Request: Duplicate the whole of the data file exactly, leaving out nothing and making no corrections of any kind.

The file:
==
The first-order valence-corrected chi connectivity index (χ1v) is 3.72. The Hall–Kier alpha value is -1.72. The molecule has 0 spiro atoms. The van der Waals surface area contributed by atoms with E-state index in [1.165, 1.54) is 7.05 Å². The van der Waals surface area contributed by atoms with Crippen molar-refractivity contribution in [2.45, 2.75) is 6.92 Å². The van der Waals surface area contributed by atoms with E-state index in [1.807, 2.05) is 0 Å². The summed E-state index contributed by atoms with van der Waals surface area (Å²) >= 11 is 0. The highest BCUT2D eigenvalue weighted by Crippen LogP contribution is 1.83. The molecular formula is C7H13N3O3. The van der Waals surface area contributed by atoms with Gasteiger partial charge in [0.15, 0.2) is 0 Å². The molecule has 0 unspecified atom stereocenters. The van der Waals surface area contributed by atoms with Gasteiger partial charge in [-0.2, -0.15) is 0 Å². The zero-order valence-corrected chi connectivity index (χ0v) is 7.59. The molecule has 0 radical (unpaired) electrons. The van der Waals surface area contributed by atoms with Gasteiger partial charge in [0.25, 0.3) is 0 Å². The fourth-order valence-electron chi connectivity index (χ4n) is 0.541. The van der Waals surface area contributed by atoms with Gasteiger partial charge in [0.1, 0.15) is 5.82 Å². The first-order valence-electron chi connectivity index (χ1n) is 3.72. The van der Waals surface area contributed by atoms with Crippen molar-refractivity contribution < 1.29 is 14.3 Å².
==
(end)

The first-order valence-corrected chi connectivity index (χ1v) is 3.72. The Hall–Kier alpha value is -1.72. The molecule has 0 spiro atoms. The van der Waals surface area contributed by atoms with E-state index in [1.165, 1.54) is 7.05 Å². The van der Waals surface area contributed by atoms with Crippen molar-refractivity contribution in [2.45, 2.75) is 6.92 Å². The van der Waals surface area contributed by atoms with E-state index in [1.807, 2.05) is 0 Å². The summed E-state index contributed by atoms with van der Waals surface area (Å²) >= 11 is 0. The highest BCUT2D eigenvalue weighted by Crippen LogP contribution is 1.83. The molecular formula is C7H13N3O3. The van der Waals surface area contributed by atoms with Gasteiger partial charge in [0.15, 0.2) is 0 Å². The molecule has 0 unspecified atom stereocenters. The van der Waals surface area contributed by atoms with Gasteiger partial charge in [-0.2, -0.15) is 0 Å². The zero-order valence-corrected chi connectivity index (χ0v) is 7.59. The molecule has 0 radical (unpaired) electrons. The van der Waals surface area contributed by atoms with Gasteiger partial charge in [0.25, 0.3) is 0 Å². The fourth-order valence-electron chi connectivity index (χ4n) is 0.541. The van der Waals surface area contributed by atoms with Gasteiger partial charge in [0.1, 0.15) is 5.82 Å². The first-order valence-electron chi connectivity index (χ1n) is 3.72. The van der Waals surface area contributed by atoms with Crippen molar-refractivity contribution < 1.29 is 14.3 Å².